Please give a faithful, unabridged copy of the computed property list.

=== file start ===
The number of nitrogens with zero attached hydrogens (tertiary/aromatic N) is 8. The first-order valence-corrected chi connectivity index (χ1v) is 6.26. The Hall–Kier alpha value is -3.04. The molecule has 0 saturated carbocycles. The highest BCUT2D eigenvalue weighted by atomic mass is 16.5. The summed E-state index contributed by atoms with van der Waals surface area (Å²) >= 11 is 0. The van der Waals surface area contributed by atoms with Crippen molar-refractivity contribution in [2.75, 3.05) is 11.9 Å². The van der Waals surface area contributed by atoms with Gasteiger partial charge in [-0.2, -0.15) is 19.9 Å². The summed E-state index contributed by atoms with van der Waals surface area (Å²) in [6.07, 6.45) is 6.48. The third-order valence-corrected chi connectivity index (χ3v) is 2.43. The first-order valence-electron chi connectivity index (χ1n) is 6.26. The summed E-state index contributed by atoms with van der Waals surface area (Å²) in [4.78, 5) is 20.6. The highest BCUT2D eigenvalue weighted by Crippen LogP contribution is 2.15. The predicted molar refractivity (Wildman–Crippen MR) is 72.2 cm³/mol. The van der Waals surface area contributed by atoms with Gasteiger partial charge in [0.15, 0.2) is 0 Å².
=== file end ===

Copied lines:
The number of nitrogens with zero attached hydrogens (tertiary/aromatic N) is 8. The first-order valence-corrected chi connectivity index (χ1v) is 6.26. The Hall–Kier alpha value is -3.04. The molecule has 0 saturated carbocycles. The highest BCUT2D eigenvalue weighted by atomic mass is 16.5. The summed E-state index contributed by atoms with van der Waals surface area (Å²) >= 11 is 0. The van der Waals surface area contributed by atoms with Crippen molar-refractivity contribution in [2.75, 3.05) is 11.9 Å². The van der Waals surface area contributed by atoms with Gasteiger partial charge in [-0.2, -0.15) is 19.9 Å². The summed E-state index contributed by atoms with van der Waals surface area (Å²) in [6.07, 6.45) is 6.48. The third-order valence-corrected chi connectivity index (χ3v) is 2.43. The first-order valence-electron chi connectivity index (χ1n) is 6.26. The summed E-state index contributed by atoms with van der Waals surface area (Å²) in [4.78, 5) is 20.6. The highest BCUT2D eigenvalue weighted by Crippen LogP contribution is 2.15. The predicted molar refractivity (Wildman–Crippen MR) is 72.2 cm³/mol. The van der Waals surface area contributed by atoms with Gasteiger partial charge in [0.15, 0.2) is 0 Å².